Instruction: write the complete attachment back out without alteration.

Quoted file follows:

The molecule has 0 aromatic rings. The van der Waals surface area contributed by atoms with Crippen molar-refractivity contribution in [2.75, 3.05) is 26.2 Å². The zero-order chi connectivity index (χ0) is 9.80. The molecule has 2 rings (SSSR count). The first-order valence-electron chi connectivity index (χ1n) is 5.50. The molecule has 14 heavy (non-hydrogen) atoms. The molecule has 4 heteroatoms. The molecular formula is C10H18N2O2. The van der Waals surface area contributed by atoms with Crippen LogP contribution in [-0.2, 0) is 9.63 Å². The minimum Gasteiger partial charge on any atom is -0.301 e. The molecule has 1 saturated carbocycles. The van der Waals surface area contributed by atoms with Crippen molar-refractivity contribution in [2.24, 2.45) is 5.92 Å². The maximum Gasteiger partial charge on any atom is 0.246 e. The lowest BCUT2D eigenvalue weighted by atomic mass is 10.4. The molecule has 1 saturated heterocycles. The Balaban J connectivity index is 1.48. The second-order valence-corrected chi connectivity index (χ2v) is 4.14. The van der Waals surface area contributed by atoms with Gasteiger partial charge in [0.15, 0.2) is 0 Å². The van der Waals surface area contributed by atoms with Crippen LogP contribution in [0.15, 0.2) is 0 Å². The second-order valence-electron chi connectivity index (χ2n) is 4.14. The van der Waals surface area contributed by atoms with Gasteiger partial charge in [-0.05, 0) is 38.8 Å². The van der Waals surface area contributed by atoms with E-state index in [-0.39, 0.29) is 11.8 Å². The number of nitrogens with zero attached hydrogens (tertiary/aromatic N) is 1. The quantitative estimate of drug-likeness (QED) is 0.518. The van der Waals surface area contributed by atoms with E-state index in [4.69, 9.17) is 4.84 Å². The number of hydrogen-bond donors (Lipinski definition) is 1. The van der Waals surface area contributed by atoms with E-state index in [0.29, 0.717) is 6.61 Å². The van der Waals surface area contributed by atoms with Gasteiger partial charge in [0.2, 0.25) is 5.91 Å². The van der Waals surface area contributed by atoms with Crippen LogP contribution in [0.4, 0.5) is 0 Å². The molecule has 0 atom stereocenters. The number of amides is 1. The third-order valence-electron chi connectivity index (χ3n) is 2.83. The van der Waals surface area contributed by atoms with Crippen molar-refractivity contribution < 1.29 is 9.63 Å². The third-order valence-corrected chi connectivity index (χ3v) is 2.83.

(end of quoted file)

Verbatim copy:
The molecule has 0 aromatic rings. The van der Waals surface area contributed by atoms with Crippen molar-refractivity contribution in [2.75, 3.05) is 26.2 Å². The zero-order chi connectivity index (χ0) is 9.80. The molecule has 2 rings (SSSR count). The first-order valence-electron chi connectivity index (χ1n) is 5.50. The molecule has 14 heavy (non-hydrogen) atoms. The molecule has 4 heteroatoms. The molecular formula is C10H18N2O2. The van der Waals surface area contributed by atoms with Crippen LogP contribution in [-0.2, 0) is 9.63 Å². The minimum Gasteiger partial charge on any atom is -0.301 e. The molecule has 1 saturated carbocycles. The van der Waals surface area contributed by atoms with Crippen molar-refractivity contribution in [2.24, 2.45) is 5.92 Å². The maximum Gasteiger partial charge on any atom is 0.246 e. The lowest BCUT2D eigenvalue weighted by atomic mass is 10.4. The molecule has 1 saturated heterocycles. The Balaban J connectivity index is 1.48. The second-order valence-corrected chi connectivity index (χ2v) is 4.14. The van der Waals surface area contributed by atoms with Gasteiger partial charge in [0.15, 0.2) is 0 Å². The van der Waals surface area contributed by atoms with Crippen LogP contribution in [0.15, 0.2) is 0 Å². The second-order valence-electron chi connectivity index (χ2n) is 4.14. The van der Waals surface area contributed by atoms with Gasteiger partial charge in [-0.05, 0) is 38.8 Å². The van der Waals surface area contributed by atoms with E-state index in [-0.39, 0.29) is 11.8 Å². The number of nitrogens with zero attached hydrogens (tertiary/aromatic N) is 1. The quantitative estimate of drug-likeness (QED) is 0.518. The van der Waals surface area contributed by atoms with E-state index in [4.69, 9.17) is 4.84 Å². The number of hydrogen-bond donors (Lipinski definition) is 1. The van der Waals surface area contributed by atoms with E-state index in [0.29, 0.717) is 6.61 Å². The van der Waals surface area contributed by atoms with Gasteiger partial charge in [0.2, 0.25) is 5.91 Å². The van der Waals surface area contributed by atoms with Crippen LogP contribution in [0.4, 0.5) is 0 Å². The molecule has 0 atom stereocenters. The number of amides is 1. The third-order valence-electron chi connectivity index (χ3n) is 2.83. The van der Waals surface area contributed by atoms with Crippen molar-refractivity contribution < 1.29 is 9.63 Å². The third-order valence-corrected chi connectivity index (χ3v) is 2.83.